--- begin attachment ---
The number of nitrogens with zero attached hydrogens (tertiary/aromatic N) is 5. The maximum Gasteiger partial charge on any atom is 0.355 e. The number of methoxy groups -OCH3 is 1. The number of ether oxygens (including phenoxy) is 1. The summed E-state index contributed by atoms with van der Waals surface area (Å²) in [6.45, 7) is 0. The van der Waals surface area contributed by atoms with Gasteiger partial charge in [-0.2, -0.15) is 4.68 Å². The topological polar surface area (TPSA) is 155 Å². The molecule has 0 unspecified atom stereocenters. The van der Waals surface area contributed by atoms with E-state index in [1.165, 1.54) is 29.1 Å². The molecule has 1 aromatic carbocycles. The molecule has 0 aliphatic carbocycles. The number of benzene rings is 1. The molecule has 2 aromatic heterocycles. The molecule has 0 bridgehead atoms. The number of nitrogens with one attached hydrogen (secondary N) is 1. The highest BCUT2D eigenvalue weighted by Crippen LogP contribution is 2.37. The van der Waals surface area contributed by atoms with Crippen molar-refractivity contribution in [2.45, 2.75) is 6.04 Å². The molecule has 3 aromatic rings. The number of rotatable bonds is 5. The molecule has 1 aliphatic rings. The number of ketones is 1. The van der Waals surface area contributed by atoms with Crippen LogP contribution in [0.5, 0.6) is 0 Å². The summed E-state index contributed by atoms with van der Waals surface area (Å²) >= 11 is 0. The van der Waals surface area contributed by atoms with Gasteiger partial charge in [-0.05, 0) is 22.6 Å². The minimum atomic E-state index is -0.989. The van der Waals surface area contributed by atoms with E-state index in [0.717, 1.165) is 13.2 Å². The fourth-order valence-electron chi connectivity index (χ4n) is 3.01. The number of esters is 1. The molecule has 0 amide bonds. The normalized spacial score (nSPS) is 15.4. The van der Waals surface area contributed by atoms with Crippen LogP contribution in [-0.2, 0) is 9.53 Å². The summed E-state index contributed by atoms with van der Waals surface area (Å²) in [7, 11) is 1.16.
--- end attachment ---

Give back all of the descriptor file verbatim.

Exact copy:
The number of nitrogens with zero attached hydrogens (tertiary/aromatic N) is 5. The maximum Gasteiger partial charge on any atom is 0.355 e. The number of methoxy groups -OCH3 is 1. The number of ether oxygens (including phenoxy) is 1. The summed E-state index contributed by atoms with van der Waals surface area (Å²) in [6.45, 7) is 0. The van der Waals surface area contributed by atoms with Gasteiger partial charge in [-0.2, -0.15) is 4.68 Å². The topological polar surface area (TPSA) is 155 Å². The molecule has 0 unspecified atom stereocenters. The van der Waals surface area contributed by atoms with E-state index in [1.165, 1.54) is 29.1 Å². The molecule has 1 aromatic carbocycles. The molecule has 0 aliphatic carbocycles. The number of benzene rings is 1. The molecule has 2 aromatic heterocycles. The molecule has 0 bridgehead atoms. The number of nitrogens with one attached hydrogen (secondary N) is 1. The highest BCUT2D eigenvalue weighted by Crippen LogP contribution is 2.37. The van der Waals surface area contributed by atoms with Crippen molar-refractivity contribution in [2.45, 2.75) is 6.04 Å². The molecule has 3 aromatic rings. The number of rotatable bonds is 5. The molecule has 1 aliphatic rings. The number of ketones is 1. The van der Waals surface area contributed by atoms with Crippen LogP contribution in [0.5, 0.6) is 0 Å². The summed E-state index contributed by atoms with van der Waals surface area (Å²) >= 11 is 0. The van der Waals surface area contributed by atoms with Gasteiger partial charge in [-0.05, 0) is 22.6 Å². The minimum atomic E-state index is -0.989. The van der Waals surface area contributed by atoms with E-state index in [0.717, 1.165) is 13.2 Å². The fourth-order valence-electron chi connectivity index (χ4n) is 3.01. The number of esters is 1. The molecule has 0 amide bonds. The normalized spacial score (nSPS) is 15.4. The van der Waals surface area contributed by atoms with Crippen LogP contribution in [-0.2, 0) is 9.53 Å². The summed E-state index contributed by atoms with van der Waals surface area (Å²) in [7, 11) is 1.16.